header.WriteFuncDecl(hFile, func, typemap, spec, options)
        header.WriteFuncDecl(hFile, ..., typemap, spec, options)
        ...
    header.WriteEndFuncDeclBlock(hFile, spec, options)
    
    header.WriteBeginSysDeclBlock(hFile, spec, options)
      header.WriteUtilityDecls(hFile, spec, options)
      header.WriteMainLoaderFuncDecl(hFile, spec, options)
      header.WriteVersioningFuncDecls(hFile, spec, options) //Only if the spec has versions.
    header.WriteEndSysDeclBlock(hFile, spec, options)

  header.WriteEndDecl(hFile, spec, options)
  
header.WriteEndIncludeGuard(hFile, spec, options)</programlisting>
        <para>And here is the equivalent structure for the source files:</para>
        <programlisting>source.CreateFile(basename, options) //Name of the file.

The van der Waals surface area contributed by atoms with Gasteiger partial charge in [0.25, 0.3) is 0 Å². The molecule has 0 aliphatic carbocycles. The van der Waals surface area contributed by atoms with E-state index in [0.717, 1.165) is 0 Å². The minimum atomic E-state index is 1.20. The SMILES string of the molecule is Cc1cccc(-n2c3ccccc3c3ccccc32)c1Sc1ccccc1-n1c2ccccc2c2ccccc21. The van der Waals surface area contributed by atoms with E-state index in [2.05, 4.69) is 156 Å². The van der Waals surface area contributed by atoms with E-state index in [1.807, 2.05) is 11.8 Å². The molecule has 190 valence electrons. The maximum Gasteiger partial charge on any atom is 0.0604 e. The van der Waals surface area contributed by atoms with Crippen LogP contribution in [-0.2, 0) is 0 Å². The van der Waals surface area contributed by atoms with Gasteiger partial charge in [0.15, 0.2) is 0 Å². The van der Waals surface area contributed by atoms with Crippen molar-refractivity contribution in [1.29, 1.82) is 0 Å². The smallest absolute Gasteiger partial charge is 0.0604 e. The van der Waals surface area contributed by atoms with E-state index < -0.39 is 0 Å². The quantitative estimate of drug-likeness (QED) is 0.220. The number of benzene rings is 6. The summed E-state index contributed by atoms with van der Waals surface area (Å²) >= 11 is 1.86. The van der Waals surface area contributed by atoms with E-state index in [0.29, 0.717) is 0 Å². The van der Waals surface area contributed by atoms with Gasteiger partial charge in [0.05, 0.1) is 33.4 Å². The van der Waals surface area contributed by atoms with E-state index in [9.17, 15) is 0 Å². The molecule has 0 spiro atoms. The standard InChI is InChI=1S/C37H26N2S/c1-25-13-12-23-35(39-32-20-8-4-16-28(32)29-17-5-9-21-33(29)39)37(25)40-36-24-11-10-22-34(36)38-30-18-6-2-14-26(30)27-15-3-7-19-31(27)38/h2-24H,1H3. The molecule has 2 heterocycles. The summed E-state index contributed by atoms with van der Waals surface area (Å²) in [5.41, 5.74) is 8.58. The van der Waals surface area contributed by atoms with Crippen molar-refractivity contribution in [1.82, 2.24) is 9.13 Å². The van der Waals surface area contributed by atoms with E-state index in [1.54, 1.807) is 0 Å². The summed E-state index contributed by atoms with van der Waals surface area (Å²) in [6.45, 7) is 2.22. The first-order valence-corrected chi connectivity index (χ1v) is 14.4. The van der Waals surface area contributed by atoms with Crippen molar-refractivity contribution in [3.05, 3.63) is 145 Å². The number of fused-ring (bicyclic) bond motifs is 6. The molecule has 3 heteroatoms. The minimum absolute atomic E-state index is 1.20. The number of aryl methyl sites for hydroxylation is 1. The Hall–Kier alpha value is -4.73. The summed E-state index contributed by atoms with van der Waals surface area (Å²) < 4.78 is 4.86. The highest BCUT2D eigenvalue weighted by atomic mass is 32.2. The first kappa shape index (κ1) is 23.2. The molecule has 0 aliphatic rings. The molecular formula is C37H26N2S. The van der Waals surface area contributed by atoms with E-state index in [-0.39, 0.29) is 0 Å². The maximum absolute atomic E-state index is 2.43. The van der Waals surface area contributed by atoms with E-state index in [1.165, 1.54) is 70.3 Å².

source.WriteIncludes(hFile, spec, options)
#include "HEADER_FILENAME"

//Function pointer loader func from spec.loaderFunc()

source.WriteBeginDef(hFile, spec, options)

  source.WriteBeginExtVarDefBlock(hFile, spec, options)
    //For each user-specified extension
    source.WriteExtVariableDef(hFile, extName, specData, spec, options)
    source.WriteExtVariableDef(hFile, ..., specData, spec, options)
    ...
  source.WriteEndExtVarDefBlock(hFile, spec, options)
  
  //For each user-specified extension:
  source.WriteBeginExtFuncDefBlock(hFile, extName, spec, options)
    //For each function in the extension:
    source.WriteFuncDef(hFile, func, typemap, spec, options)
    source.WriteFuncDef(hFile, ..., typemap, spec, options)
    ...
    
    source.WriteBeginExtLoaderBlock(hFile, extName, spec, options)
      //For each function in the extension
      source.WriteCoreFuncLoader(hFile, func, typemap, spec, options)
    source.WriteEndExtLoaderBlock(hFile, extName, spec, options)
  source.WriteEndExtFuncDefBlock(hFile, extName, spec, options)
  
  source.WriteBeginCoreFuncDefBlock(hFile, version, spec, options)
    //For each version, where applicable
      //For each core extension in that version which was not user-specified